Episcopal Church troubles pain me

  • August 6, 2009
{mosimage}One of the most painful events of my summer so far has been watching the Episcopal Church in the United States stab itself in the heart.

This church was my spiritual home before I came to Canada in 1969. It was a good one to be in during my young years: biblical, yet theologically imaginative, rooted in Christian traditions far older than the English Reformation, blessed with splendid liturgy and a rich heritage of devotion. If I am not an Anglican today, it’s because I ceased to find that rootedness in Scripture and tradition in American or Canadian Anglicanism, and found it in the Catholic Church.

After making my home in Canada, I lost touch with the various developments and tendencies in American Anglicanism. Had I been paying more attention over the years to such matters, I would perhaps have not been surprised by the Episcopal Church’s decision, in June, to move toward authorizing the blessing of same-sex unions and allowing the installation of bishops and other clergy who are living openly in same-sex partnerships.

What the Episcopal Church decides to do is, of course, that church’s business, not mine. But there are some reasons why Catholics should be concerned about what the General Convention did.

One reason touches on our commitment to ecumenism. We should and do pray for Christian unity in both the Mass and in the Divine Office. But if this unity of Christians is to have a principled basis, and not amount to so much expedient grinding together of ecclesiastical gears or polite chats among experts, it must be grounded in mutual, deep respect for God’s revelation, as witnessed in Scripture and tradition. But there is no way to torture these two witnesses into agreeing with what the Episcopalians resolved — the unbroken line of biblical and church teaching on homosexuality is very clear — thus no way to minimize the injury to potential unity their resolutions have caused.

But not only the Episcopal Church’s relationships with the Catholic Church and the Orthodox churches are threatened. The Anglican Communion of churches itself is menaced. Faced with rebellions from large Anglican churches in Africa over the same-sex issue, and with imminent schism in American Anglicanism, the archbishop of Canterbury, spiritual leader of world Anglicanism, urged the General Convention to refrain from taking any decisions that would drive more wedges into the fracturing Anglican Communion. They ignored him. As a consequence, Episcopalians could eventually find themselves outside the Communion altogether — isolated from the cosmopolitan vitality of a world-wide Christian community, much of it in the developing world, from which they have much to learn.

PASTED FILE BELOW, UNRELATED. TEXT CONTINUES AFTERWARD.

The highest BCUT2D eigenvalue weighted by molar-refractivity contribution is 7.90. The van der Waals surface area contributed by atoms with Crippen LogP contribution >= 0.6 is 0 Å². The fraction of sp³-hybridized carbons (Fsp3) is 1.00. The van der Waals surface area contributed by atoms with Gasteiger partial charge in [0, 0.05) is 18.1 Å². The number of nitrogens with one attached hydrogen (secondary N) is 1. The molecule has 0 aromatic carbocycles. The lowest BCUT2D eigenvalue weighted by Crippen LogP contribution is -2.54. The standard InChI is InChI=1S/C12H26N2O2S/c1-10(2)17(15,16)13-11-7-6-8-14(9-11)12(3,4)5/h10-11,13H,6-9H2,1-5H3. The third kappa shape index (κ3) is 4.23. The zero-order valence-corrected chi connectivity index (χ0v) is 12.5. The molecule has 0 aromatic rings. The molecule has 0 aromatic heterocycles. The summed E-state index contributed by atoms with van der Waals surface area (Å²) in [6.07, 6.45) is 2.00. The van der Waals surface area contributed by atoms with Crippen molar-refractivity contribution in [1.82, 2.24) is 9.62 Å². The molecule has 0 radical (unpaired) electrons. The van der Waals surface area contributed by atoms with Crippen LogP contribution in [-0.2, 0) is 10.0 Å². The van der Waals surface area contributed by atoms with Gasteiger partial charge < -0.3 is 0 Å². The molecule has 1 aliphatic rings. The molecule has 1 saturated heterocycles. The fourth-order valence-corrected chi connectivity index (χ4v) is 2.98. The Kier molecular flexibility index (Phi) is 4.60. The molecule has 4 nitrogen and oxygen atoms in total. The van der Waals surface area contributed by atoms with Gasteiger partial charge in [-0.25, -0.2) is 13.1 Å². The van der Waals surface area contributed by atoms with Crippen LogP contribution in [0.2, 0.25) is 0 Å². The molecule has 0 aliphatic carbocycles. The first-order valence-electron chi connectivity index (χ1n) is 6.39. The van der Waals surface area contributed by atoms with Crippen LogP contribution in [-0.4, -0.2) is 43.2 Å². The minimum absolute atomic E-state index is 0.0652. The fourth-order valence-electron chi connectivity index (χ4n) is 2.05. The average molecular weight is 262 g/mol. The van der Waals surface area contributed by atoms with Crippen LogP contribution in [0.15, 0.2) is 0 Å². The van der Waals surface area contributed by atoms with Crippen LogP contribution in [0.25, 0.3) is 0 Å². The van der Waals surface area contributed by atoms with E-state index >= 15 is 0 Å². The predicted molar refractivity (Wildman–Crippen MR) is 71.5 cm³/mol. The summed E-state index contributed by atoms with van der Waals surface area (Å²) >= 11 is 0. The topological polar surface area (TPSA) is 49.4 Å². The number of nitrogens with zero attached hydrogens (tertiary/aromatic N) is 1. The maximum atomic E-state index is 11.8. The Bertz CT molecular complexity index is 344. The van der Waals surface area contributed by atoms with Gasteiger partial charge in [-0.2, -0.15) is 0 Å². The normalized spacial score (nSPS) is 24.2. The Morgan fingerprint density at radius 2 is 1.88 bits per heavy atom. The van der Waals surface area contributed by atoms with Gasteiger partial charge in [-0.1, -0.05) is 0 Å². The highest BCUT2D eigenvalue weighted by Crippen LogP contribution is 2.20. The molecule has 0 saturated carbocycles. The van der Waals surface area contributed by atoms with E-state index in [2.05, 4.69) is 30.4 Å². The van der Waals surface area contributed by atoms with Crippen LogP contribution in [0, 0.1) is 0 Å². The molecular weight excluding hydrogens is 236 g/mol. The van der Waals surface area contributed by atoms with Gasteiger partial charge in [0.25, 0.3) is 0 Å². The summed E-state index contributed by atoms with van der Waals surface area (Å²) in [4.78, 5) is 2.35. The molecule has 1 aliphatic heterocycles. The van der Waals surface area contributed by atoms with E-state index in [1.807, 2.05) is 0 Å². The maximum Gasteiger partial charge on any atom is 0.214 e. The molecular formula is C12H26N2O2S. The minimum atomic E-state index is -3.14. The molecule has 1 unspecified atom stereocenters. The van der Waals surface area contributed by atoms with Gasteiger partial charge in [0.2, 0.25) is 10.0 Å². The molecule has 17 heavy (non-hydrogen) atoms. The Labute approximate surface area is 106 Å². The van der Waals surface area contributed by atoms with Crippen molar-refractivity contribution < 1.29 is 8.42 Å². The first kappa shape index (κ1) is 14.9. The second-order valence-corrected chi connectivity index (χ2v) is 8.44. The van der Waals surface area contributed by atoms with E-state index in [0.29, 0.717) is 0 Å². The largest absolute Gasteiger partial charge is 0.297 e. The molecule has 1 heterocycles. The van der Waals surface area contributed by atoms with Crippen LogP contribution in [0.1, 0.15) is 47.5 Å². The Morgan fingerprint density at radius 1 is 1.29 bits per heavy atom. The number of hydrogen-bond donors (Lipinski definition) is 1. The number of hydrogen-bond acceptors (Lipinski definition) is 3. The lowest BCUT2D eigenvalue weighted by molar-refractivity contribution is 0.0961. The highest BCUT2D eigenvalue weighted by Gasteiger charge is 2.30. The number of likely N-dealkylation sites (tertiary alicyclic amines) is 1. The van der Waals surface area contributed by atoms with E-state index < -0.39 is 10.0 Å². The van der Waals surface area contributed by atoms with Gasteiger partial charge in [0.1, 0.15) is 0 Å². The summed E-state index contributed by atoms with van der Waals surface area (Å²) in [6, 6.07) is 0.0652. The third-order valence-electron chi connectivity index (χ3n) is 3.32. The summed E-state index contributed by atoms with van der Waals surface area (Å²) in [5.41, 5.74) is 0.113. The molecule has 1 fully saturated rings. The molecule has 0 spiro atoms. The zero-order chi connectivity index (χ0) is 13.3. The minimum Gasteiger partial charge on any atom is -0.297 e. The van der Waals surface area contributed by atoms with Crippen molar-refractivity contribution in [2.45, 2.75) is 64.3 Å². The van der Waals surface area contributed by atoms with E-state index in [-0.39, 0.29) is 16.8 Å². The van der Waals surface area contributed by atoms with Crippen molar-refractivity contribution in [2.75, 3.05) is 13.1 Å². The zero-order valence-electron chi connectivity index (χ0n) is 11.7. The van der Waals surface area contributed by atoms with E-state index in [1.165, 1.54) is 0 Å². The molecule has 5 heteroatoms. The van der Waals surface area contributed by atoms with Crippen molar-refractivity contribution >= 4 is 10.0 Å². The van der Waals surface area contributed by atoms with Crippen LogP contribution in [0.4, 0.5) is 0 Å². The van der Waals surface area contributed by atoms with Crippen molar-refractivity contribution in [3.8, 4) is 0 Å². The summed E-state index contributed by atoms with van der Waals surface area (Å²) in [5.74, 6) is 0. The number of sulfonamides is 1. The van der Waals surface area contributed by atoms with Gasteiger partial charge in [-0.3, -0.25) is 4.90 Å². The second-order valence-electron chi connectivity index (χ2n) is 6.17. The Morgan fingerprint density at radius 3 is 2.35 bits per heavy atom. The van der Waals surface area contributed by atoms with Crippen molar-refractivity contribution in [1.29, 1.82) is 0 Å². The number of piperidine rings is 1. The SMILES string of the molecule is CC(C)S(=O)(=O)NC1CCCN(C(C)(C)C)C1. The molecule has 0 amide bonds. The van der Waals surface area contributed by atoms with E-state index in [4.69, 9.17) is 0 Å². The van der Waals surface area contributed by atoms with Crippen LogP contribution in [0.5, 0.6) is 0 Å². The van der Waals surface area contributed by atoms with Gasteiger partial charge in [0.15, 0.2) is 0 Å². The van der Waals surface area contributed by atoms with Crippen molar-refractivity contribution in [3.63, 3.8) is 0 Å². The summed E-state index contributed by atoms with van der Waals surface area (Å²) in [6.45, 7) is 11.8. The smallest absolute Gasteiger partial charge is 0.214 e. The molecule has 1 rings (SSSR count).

Another reason for Catholic concern is that both Catholics and the Episcopalians face the same enemy, and the catastrophe in the General Convention should be a sobering lesson to us all. The New Testament calls this enemy the world. A more up-to-date term for it is secular modernity. By this, I mean the whole kit and caboodle of contemporary forces, in mass media and mass culture, in the places we learn and play and work, that are marshalled against the liberation of the person from delusion and against the church’s proclamation of the liberating Good News.

An individual who goes along with these forces, allowing the popular values of the age to determine his or her actions, is in grave danger of utter ruin; so is a church that does so. The faction that carried the day at the General Convention managed to frame the discussion in the fashionable secular language of the day: There was much talk of “justice,” “equality,” “diversity” and so on. None of this, of course, spoke to the fundamental issues, which had to do with morality and right conduct in the Kingdom of God — topics that churches should be able to speak to, if they have not lost all relevance to human society and culture. This, then, is the true tragedy of the Episcopal Church: that, at least in one department, it has chosen the world’s applause over its vocation to be a stone of contradiction in the shoe of the world.

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